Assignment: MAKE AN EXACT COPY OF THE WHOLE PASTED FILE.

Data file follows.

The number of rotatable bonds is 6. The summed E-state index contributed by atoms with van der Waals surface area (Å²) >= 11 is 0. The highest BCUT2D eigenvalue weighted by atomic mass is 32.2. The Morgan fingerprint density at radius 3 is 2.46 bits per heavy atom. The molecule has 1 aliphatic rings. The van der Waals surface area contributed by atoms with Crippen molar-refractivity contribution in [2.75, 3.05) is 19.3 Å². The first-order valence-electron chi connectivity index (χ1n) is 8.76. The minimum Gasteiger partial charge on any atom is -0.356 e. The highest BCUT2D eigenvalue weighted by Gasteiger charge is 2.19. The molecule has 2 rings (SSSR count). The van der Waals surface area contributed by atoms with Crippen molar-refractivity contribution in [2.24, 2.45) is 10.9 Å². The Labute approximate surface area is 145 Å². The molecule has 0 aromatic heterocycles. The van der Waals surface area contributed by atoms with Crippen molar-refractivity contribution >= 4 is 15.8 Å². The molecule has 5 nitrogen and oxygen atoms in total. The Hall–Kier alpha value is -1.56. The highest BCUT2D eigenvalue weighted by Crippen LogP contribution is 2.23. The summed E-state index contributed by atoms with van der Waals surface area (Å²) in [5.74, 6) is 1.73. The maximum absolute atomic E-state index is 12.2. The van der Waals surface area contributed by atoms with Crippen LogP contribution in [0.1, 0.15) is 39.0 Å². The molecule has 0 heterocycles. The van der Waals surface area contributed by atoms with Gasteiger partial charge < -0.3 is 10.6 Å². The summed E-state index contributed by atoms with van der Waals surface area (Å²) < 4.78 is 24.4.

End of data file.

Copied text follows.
The number of rotatable bonds is 6. The summed E-state index contributed by atoms with van der Waals surface area (Å²) >= 11 is 0. The highest BCUT2D eigenvalue weighted by atomic mass is 32.2. The Morgan fingerprint density at radius 3 is 2.46 bits per heavy atom. The molecule has 1 aliphatic rings. The van der Waals surface area contributed by atoms with Crippen molar-refractivity contribution in [2.75, 3.05) is 19.3 Å². The first-order valence-electron chi connectivity index (χ1n) is 8.76. The minimum Gasteiger partial charge on any atom is -0.356 e. The highest BCUT2D eigenvalue weighted by Gasteiger charge is 2.19. The molecule has 2 rings (SSSR count). The van der Waals surface area contributed by atoms with Crippen molar-refractivity contribution in [2.24, 2.45) is 10.9 Å². The Labute approximate surface area is 145 Å². The molecule has 0 aromatic heterocycles. The van der Waals surface area contributed by atoms with Crippen molar-refractivity contribution >= 4 is 15.8 Å². The molecule has 5 nitrogen and oxygen atoms in total. The Hall–Kier alpha value is -1.56. The highest BCUT2D eigenvalue weighted by Crippen LogP contribution is 2.23. The summed E-state index contributed by atoms with van der Waals surface area (Å²) in [5.74, 6) is 1.73. The maximum absolute atomic E-state index is 12.2. The van der Waals surface area contributed by atoms with Crippen LogP contribution in [0.1, 0.15) is 39.0 Å². The molecule has 0 heterocycles. The van der Waals surface area contributed by atoms with Gasteiger partial charge < -0.3 is 10.6 Å². The summed E-state index contributed by atoms with van der Waals surface area (Å²) < 4.78 is 24.4.